- Locating Southey
Is Robert Southey, his hour come round at last, finally slouching toward canonic status among the great Romantics? Recent years have seen a minor flurry of books and articles about him, the most important of which is the magnificent (albeit unaffordable) five-volume edition of the early works published by Pickering under the general editorship of Lynda Pratt and presenting for the first time carefully edited and annotated texts of Thalaba the Destroyer, Madoc, and The Curse of Kehama as well as of the shorter lyric poetry. Further volumes are in preparation. Then there are the letters, reedited and massively expanded by the researches of Lynda Pratt and Tim Fulford, which will appear in electronic form only (they would apparently fill some thirty printed volumes and are therefore impossible to place with a print publisher). A recent biography by Mark Storey and a growing number of critical essays by various hands suggest that Southey, who was in his time one of the most productive and charismatic of all the Romantics, might at last be coming into focus as a major writer.
But the obstacles are still formidable. Southey was immensely productive, but unlike Coleridge his thematically and formally dispersed writings have not been taken up by influential scholars, and his editors have not been the object of Bollingen Foundation support. Many of his most widely read books were not conventionally literary: he wrote enormous biographies of Wesley and Nelson, a [End Page 565] history of Brazil, and various volumes on political and ecclesiastical subjects. And the very preoccupations in our contemporary critical climate that make him interesting at all also render him opaque and complex. He is fascinated with empire and the colonial enterprise, but in terms that render him on first inspection rather repellent to today’s critics. Like Wordsworth and above all Coleridge, he is deemed to have turned from a youthful radicalism to a grumpy middle-aged Toryism, but he did not write The Prelude or “The Ancient Mariner,” so it is harder to make excuses for or look away from his turn to orthodoxy. For 150 years Southey has been remembered largely as the object of some of Byron’s most cutting satire or at best as the author of “The Cataract of Lodore.” His work has attracted very little popularity and a minimum of critical imagination. These two books are, to the best of my knowledge, the first singly authored studies for thirty years to be devoted wholly to a critical (rather than biographical) reckoning with Southey’s writings, and in those thirty years criticism has changed a lot. Concerns about history and empire have bathed Southey in a modest limelight, though he is not yet in the spotlight.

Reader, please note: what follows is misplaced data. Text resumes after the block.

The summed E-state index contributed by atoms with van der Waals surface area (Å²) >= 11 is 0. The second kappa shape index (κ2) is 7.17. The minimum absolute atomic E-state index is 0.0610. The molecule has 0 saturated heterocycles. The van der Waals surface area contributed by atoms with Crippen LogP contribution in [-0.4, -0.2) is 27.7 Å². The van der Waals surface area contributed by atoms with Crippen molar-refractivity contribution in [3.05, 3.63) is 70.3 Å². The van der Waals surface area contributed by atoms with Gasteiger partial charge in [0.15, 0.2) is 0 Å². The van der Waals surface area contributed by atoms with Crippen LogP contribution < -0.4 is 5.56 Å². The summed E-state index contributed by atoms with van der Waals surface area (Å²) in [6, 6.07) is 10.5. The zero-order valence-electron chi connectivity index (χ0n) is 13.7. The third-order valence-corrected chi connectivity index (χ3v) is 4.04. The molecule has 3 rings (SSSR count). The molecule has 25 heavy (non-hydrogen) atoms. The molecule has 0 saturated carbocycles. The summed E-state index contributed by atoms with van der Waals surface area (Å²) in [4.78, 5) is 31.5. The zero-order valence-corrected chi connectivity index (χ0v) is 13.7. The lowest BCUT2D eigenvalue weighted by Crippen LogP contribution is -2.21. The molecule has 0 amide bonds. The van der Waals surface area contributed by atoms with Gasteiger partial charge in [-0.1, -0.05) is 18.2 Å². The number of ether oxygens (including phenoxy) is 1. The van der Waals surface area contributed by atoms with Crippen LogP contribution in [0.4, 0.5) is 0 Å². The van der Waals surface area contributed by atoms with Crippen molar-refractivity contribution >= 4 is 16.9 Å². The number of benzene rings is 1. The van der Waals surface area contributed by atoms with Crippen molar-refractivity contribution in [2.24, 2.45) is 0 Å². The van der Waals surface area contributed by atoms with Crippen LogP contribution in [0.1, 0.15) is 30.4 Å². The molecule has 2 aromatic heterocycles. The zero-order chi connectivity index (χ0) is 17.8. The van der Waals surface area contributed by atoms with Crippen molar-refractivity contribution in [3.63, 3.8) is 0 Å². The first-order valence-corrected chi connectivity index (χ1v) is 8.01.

History and empire are indeed, roughly speaking, the respective preoccupations of the two books reviewed here. But their images of Southey could almost be of two different writers. Bolton (an English professor) deals extensively with the poetry, whereas Craig barely discusses it; and Craig (a historian) pays detailed attention to the books that Bolton passes over or invokes occasionally as back-up citations. Bolton offers an account of the early poetry, based on the available new edition, as it addresses the debate about slavery and the interactions (missionary as well as imperial) with the cultures of North America, the South Pacific, Arabia, and India. Craig’s book provides detailed discussions of Joan of Arc and Wat Tyler, along with the History of Brazil, the Letters from England, and Sir Thomas More, with its supplementary citations taken largely from the other theological and historical books. It is no criticism to say that putting together these two critical studies does not produce a “whole” vision of judgment of this most under-read and elusive writer. Southey is not an author given to wholeness: he baffles where he most satisfies, and only a few readers...